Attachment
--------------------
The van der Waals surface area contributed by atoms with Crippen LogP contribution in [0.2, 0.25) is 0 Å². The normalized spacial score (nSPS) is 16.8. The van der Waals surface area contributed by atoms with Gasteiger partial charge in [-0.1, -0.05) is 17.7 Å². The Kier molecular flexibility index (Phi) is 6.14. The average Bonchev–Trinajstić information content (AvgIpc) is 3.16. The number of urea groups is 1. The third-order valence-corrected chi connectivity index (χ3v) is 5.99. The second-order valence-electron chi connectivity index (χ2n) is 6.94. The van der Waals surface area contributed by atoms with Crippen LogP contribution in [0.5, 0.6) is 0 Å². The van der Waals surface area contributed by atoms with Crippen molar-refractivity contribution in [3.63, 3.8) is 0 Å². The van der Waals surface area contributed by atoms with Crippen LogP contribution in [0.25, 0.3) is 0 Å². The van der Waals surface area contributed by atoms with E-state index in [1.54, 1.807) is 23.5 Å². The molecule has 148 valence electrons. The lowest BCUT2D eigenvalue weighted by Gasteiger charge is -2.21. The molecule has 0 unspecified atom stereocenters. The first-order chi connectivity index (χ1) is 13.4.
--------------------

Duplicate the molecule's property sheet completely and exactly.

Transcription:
The van der Waals surface area contributed by atoms with Crippen LogP contribution in [0.2, 0.25) is 0 Å². The normalized spacial score (nSPS) is 16.8. The van der Waals surface area contributed by atoms with Gasteiger partial charge in [-0.1, -0.05) is 17.7 Å². The Kier molecular flexibility index (Phi) is 6.14. The average Bonchev–Trinajstić information content (AvgIpc) is 3.16. The number of urea groups is 1. The third-order valence-corrected chi connectivity index (χ3v) is 5.99. The second-order valence-electron chi connectivity index (χ2n) is 6.94. The van der Waals surface area contributed by atoms with Crippen LogP contribution in [0.5, 0.6) is 0 Å². The van der Waals surface area contributed by atoms with Crippen molar-refractivity contribution in [3.63, 3.8) is 0 Å². The van der Waals surface area contributed by atoms with Crippen LogP contribution in [0.25, 0.3) is 0 Å². The van der Waals surface area contributed by atoms with E-state index in [1.54, 1.807) is 23.5 Å². The molecule has 148 valence electrons. The lowest BCUT2D eigenvalue weighted by Gasteiger charge is -2.21. The molecule has 0 unspecified atom stereocenters. The first-order chi connectivity index (χ1) is 13.4.